City Clears Occupy Hartford Campsite; Protesters Vow To Continue Efforts
Police Chief: 'I Think They Have Lost Sight Of Their Objective… It's Time To Go.'
December 07, 2011
A nearly two-month encampment at the corner of Farmington Avenue and Broad Street came to a quiet end Tuesday after Occupy Hartford protesters, obeying an order from Mayor Pedro Segarra, folded up their tents and left.
Hartford Police Chief Daryl K. Roberts said that the site was cleared to ensure public safety and that occupiers had lost sight of their original purpose. Anyone who did not comply with the order to leave by 6 p.m. Tuesday faced arrest, he said. But there were no incidents when Turning Point Park, as the protesters called it, was cleared.
The half-dozen rain-soaked occupiers still at the site at 6 p.m. were herded by police down the Broad Street sidewalks. They chanted, "You are the 99 percent," to the officers. Public works crews got busy cleaning the lot, loading debris into a city garbage truck and then a large garbage cart.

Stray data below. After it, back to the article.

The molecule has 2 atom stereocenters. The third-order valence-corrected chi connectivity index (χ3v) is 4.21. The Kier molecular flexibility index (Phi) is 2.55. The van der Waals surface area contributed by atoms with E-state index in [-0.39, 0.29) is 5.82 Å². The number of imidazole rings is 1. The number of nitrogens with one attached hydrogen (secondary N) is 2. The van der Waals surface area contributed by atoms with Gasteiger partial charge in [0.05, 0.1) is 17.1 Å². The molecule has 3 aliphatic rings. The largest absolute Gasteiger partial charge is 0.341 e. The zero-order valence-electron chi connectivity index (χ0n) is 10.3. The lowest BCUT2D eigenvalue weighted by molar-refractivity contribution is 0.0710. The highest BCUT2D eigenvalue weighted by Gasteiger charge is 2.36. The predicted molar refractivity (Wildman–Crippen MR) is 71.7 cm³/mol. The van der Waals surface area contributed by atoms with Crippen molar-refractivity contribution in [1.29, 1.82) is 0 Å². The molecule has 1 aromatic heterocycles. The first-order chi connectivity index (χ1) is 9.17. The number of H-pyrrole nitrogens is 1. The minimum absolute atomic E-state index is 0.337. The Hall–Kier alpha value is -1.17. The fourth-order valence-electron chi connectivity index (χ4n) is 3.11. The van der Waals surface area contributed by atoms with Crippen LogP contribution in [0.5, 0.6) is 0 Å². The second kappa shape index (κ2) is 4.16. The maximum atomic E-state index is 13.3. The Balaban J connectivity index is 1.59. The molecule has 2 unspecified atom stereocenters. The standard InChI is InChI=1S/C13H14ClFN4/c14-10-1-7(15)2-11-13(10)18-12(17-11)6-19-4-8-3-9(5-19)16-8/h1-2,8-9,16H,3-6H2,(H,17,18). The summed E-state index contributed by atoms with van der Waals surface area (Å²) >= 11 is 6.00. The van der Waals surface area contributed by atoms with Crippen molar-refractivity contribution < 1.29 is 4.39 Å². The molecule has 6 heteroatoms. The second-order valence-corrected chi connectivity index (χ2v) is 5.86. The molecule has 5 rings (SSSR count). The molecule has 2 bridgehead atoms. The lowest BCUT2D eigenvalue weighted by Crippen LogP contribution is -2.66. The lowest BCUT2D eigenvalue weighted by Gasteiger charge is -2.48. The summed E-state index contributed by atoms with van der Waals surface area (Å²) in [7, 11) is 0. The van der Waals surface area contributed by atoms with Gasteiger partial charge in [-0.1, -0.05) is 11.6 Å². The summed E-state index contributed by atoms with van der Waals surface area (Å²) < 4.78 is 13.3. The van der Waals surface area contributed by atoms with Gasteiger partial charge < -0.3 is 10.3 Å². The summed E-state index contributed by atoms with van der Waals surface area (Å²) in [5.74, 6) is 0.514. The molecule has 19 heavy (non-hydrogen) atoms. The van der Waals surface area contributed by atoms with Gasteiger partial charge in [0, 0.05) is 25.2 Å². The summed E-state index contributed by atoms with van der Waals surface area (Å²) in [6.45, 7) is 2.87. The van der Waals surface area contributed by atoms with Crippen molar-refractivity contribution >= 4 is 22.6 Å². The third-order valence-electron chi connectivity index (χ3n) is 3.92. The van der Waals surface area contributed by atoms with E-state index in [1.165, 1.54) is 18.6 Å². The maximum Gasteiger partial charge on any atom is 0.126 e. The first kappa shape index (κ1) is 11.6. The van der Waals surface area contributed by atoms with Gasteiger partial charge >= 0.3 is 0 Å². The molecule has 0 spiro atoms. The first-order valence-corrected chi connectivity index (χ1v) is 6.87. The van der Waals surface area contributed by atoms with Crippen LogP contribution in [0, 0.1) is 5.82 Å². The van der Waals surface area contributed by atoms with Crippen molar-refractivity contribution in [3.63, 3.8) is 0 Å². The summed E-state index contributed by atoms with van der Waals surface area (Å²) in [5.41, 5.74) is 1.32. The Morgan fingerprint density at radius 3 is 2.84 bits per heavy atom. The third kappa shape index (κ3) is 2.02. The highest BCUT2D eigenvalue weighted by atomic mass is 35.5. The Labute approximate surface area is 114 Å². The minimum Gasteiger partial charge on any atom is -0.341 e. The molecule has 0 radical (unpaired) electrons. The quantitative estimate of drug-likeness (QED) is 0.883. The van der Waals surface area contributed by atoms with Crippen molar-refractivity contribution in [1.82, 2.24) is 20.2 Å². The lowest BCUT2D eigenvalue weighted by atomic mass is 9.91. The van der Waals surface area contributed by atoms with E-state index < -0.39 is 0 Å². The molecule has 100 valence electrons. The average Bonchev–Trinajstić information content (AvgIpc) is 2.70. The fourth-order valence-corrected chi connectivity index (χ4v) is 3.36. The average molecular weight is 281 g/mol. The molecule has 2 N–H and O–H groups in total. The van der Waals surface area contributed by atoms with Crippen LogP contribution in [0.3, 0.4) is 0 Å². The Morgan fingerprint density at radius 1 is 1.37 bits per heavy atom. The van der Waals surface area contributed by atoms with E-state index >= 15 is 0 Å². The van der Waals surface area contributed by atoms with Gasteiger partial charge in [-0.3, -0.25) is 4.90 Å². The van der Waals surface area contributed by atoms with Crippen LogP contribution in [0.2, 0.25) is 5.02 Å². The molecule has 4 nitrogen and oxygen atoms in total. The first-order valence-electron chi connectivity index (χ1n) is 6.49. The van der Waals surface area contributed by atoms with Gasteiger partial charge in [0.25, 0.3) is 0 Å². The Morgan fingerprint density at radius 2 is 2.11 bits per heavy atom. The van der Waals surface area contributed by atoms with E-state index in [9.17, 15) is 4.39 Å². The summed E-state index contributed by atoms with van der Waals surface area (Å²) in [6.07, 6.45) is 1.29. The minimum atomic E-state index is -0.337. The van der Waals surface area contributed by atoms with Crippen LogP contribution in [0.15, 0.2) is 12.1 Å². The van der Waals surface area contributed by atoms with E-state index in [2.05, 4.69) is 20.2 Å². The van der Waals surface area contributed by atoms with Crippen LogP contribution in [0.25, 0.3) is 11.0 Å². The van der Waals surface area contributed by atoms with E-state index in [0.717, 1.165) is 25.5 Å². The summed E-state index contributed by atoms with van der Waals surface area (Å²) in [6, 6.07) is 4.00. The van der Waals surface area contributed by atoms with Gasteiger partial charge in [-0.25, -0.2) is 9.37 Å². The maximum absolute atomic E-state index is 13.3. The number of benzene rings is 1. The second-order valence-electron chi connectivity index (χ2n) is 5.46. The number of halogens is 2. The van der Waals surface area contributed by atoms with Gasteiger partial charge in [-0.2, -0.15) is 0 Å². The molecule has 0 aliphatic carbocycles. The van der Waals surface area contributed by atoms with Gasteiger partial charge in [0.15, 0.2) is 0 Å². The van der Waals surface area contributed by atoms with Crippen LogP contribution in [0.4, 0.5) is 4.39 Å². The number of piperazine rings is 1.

Colin Neary and Evan Fulton, University of Connecticut students who came from the main campus in Storrs to see the camp, were disappointed by the demise of the Occupy Hartford site.
"People just wanted to gather and peacefully speak their minds," said Neary, of South Windsor. "The eviction is unjustified and disheartening."
Earlier Tuesday, Roberts said that police were investigating one recent report of a sexual assault at the site and had received other complaints about drug use and petty crime. He said he didn't anticipate problems clearing the park, but police responded in force with about 20 patrol cars, just in case.
"It's becoming a nuisance to the entire community," Roberts said.
The handful of protesters who were at the encampment Tuesday morning held a meeting to discuss what they should do. One of them, Talon Evans of Michigan, said afterward that protesters were arranging to have a rental truck come by to pick up items owned jointly by the Occupy community. At the time, all that remained at the site were a few tents, some tables and chairs and the remnants of a small geodesic dome that had been constructed.
"It's pretty much a group consensus that no one wants to get arrested," Evans said. "If we have more bodies, we might be inclined to put up a resistance. If not, people are planning to leave."